Vimy Ridge

The Battle of Vimy Ridge, which took place 100 years ago this coming week, represented an allied victory over the Germans during the First World War. In particular, according to Canadian historian Pierre Berton, it marked the moment when Canada “truly emerged as a nation” – the four Canadian divisions coming together to take a fortified knoll outside Givenchy-en-Gohell and capture some 4000 prisoners. Wikipedia suggests that the nation-building story only came about during the latter part of the twentieth century (i.e. during the 1960s, when the Liberals were trying to downplay Canada’s British connection). Be that as it may, it is clear that the battle, as a rare victory in an otherwise disastrous and pointless war, has become important to Canada’s psyche. The British commanding officer, Field Marshall Julian Byng (elevated to the peerage in 1919 as Baron Byng of Vimy) was appointed Governor General of Canada in 1921, and Vimy Ridge was one of the eight sites granted to Canada for the construction of memorials; Walter Seymour Allward’s winning design was opened by King Edward VIII in 1936.



And check out the Vimy 100 page at the National Post, whose current top story relates the news that Prime Minister Justin Trudeau and 25,000 other Canadians are headed to France for ceremonies marking the centenary.

UPDATE: Dartblog covers Vimy Ridge also. Check out the photo of the current $20 bill and the link to Coach’s Corner.

UPDATE: This morning I discovered my Vimy pin. These appeared in the wake of the refurbishment of the monument in 2007.


Gift of Ron Good.

I also noticed that Mike Babcock was wearing one last night as his team made the playoffs for the first time since 2013. (I don’t know why he wasn’t smiling more).


Apparently the Vimy pin is now “April’s poppy,” according to the Vimy Foundation website. It proceeds to explain that:

The four coloured boxes represent the four Canadian divisions which fought together for the first time on April 9, 1917 at the Battle of Vimy Ridge. The red represents the First Division, the dark blue the Second Division, the grey-blue the Third Division, and the green the Fourth Division. The order of the ribbon’s colours (left to right) reflects the positioning of the four Canadian Divisions facing the German defences on the day of the battle.

Ides of March

An amusing bit of fake news from Tom MacMaster on this day:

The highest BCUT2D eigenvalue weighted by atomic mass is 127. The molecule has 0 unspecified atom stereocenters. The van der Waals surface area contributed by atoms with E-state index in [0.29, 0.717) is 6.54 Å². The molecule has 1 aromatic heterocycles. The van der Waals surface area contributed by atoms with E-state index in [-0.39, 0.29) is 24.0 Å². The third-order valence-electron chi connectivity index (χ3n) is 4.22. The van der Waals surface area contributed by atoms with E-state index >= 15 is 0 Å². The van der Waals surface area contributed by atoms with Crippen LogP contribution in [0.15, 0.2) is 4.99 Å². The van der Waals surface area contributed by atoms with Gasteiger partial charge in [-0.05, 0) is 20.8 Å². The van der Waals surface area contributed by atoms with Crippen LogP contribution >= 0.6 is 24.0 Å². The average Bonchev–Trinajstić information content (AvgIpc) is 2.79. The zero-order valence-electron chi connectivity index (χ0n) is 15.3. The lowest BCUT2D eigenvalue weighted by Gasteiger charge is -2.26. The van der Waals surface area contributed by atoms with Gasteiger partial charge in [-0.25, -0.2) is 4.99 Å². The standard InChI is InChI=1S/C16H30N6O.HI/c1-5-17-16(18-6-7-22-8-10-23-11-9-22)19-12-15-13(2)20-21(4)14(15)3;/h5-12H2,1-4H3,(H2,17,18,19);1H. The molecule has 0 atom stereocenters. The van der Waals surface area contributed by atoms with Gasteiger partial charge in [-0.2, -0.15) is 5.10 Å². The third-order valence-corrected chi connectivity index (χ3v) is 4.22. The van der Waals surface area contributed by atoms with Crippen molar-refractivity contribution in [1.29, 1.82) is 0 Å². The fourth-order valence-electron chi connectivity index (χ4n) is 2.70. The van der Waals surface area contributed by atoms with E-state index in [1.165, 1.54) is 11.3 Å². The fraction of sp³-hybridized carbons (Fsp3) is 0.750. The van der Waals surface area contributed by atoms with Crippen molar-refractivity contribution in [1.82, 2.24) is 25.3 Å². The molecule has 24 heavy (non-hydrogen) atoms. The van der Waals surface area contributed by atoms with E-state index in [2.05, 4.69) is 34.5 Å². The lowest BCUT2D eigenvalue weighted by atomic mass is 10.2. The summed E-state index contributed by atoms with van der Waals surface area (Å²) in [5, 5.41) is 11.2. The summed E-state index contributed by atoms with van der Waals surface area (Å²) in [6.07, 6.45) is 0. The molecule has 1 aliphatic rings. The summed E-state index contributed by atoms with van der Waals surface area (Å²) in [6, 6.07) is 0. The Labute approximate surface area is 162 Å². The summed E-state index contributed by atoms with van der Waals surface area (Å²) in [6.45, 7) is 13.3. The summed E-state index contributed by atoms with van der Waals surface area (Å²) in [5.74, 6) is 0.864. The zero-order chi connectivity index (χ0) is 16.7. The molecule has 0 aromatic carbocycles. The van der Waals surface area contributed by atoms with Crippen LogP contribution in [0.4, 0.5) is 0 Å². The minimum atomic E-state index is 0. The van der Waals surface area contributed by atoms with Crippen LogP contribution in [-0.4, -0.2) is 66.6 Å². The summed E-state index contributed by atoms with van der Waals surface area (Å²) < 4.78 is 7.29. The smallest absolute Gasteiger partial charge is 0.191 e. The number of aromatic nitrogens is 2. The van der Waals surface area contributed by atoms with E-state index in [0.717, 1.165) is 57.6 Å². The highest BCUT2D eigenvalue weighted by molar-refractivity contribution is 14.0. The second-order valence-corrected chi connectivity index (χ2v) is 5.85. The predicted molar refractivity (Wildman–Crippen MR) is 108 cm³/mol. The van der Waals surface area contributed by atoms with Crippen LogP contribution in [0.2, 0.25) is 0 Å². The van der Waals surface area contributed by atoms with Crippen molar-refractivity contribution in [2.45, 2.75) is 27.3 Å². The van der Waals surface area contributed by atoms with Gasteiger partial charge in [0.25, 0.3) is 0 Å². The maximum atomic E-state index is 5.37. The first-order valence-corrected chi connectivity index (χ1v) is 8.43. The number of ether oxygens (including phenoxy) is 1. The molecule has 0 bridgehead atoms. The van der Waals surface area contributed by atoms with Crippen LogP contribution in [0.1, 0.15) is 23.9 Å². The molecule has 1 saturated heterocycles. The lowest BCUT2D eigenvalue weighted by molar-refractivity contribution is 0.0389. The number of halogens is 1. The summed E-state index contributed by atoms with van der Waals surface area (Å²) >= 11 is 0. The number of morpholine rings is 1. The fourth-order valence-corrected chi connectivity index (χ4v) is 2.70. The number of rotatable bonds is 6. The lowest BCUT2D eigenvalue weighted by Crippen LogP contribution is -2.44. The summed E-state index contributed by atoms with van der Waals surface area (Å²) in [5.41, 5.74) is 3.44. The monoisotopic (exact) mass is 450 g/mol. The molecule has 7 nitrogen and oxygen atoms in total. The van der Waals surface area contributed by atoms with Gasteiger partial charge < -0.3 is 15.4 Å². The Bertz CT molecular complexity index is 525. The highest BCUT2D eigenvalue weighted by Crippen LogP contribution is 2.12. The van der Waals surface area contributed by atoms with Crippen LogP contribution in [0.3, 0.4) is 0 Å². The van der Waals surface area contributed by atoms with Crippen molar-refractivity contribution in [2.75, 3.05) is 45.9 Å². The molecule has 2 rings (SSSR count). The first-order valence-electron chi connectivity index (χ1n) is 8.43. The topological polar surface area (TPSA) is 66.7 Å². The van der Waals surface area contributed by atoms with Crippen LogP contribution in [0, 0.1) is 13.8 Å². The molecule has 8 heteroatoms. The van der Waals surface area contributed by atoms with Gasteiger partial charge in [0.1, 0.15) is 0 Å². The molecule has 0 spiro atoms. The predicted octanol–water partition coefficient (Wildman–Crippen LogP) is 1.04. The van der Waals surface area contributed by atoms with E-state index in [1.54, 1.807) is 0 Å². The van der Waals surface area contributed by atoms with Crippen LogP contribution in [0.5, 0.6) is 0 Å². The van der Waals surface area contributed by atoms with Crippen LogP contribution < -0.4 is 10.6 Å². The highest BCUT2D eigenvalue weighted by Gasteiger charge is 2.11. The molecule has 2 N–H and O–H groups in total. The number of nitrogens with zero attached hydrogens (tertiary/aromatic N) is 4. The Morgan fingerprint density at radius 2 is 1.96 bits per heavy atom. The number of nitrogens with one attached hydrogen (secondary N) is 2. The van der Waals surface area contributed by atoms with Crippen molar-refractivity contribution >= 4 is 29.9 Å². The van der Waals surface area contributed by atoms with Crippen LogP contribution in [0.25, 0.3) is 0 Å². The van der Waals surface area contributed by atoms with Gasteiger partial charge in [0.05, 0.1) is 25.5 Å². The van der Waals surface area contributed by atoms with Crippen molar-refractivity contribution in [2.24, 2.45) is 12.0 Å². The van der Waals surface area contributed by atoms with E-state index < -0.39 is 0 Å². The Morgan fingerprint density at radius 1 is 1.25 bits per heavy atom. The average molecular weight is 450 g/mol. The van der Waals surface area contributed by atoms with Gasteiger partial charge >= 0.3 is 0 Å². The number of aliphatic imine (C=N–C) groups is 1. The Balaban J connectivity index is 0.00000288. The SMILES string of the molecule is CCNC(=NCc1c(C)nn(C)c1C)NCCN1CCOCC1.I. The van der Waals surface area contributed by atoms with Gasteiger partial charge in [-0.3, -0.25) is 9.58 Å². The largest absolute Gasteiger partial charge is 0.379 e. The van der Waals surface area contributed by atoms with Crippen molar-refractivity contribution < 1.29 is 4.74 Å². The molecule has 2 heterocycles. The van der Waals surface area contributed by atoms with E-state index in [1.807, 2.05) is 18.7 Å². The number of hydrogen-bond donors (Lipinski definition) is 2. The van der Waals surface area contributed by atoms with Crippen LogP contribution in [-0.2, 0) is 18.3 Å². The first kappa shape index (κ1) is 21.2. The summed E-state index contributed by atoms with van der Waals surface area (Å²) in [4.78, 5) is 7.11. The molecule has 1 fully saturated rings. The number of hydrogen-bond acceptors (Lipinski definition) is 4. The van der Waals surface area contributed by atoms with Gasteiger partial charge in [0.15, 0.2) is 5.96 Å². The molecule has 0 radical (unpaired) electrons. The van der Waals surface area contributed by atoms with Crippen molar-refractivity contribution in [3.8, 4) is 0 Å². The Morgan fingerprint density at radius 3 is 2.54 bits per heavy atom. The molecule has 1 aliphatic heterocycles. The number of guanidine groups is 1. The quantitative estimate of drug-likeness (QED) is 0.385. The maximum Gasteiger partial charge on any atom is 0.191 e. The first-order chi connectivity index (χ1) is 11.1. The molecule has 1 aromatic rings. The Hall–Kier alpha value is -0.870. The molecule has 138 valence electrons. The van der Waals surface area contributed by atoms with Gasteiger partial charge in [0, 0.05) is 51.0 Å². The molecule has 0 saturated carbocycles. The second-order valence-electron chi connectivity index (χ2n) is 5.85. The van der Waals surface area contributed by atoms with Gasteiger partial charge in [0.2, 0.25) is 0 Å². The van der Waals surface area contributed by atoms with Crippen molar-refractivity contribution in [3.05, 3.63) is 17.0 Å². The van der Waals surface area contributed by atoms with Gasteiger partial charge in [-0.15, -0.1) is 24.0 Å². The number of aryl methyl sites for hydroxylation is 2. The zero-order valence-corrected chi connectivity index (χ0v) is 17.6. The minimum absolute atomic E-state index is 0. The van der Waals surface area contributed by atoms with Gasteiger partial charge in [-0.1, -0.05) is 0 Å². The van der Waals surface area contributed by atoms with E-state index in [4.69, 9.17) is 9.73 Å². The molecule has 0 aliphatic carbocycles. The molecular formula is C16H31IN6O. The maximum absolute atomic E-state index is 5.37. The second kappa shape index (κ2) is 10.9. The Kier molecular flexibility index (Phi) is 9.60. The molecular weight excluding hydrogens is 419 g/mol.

Despite Melania’s wish, Trump is currently en route to an emergency meeting in the Senate and has dispensed with his security detail…

Zimmerman Telegram

Notice of a significant anniversary from the BBC:

Why was the Zimmermann Telegram so important?

By Gordon Corera
Security correspondent

Tuesday marks the 100th anniversary of a remarkable success for British intelligence: but one that involved spying on the United States and then conspiring with its senior officials to manipulate public opinion in America.

On the morning of 17 January 1917, Nigel de Grey walked into his boss’s office in Room 40 of the Admiralty, home of British code-breakers.
It was obvious to Reginald “Blinker” Hall that his subordinate was excited.

“Do you want to bring America into the war?” de Grey asked.

The answer was obvious. Everyone knew that America entering World War One to fight the Germans would help break the stalemate.

“Yes, my boy. Why?” Hall answered.

“I’ve got something here which – well, it’s a rather astonishing message which might do the trick if we could use it,” de Grey said.

The previous day, the German foreign minister, Arthur Zimmermann, had sent a message to the German ambassador to Washington.

The message used a code that had been largely cracked by British code-breakers, the forerunners of those who would later work at Bletchley Park.

Zimmermann had sent instructions to approach the Mexican government with what seems an extraordinary deal: if it was to join any war against America, it would be rewarded with the territories of Arizona, New Mexico and Texas.

“This may be a very big thing, possibly the biggest thing in the war. For the present, not a soul outside this room is to be told anything at all,” Hall said after reading it.

Part of the problem was how the message had been obtained.

German telegraph cables passing through the English Channel had been cut at the start of the War by a British ship.

So Germany often sent its messages in code via neutral countries.

Germany had convinced President Wilson in the US that keeping channels of communication open would help end the War, and so the US agreed to pass on German diplomatic messages from Berlin to its embassy in Washington.

The message – which would become known as the Zimmermann Telegram – had been handed, in code, to the American Embassy in Berlin at 15:00 on Tuesday 16 January.

The American ambassador had queried the content of such a long message and been reassured it related to peace proposals.

By that evening, it was passing through another European country and then London before being relayed to the State Department in Washington.

From there, it would eventually arrive at the German embassy on 19 January to be decoded and then recoded and sent on via a commercial Western Union telegraphic office to Mexico, arriving the same day.

Thanks to their interception capability process, Britain’s code-breakers were reading the message two days before the intended recipients (although they initially could not read all of it).

A coded message about attacking the US was actually passed along US diplomatic channels.

And Britain was spying on the US and its diplomatic traffic (something it would continue to do for another quarter of a century).

The cable was intelligence gold-dust and could be used to persuade America to join the War.

But how could Britain use it – when to do so would reveal both that they were breaking German codes and that they had obtained the message by spying on the very country it was hoping to become its ally?

Find out at the link.

Martin Luther

From the Economist, via Tim Furnish:

How Martin Luther has shaped Germany for half a millennium

The 500th anniversary of the 95 theses finds a country as moralistic as ever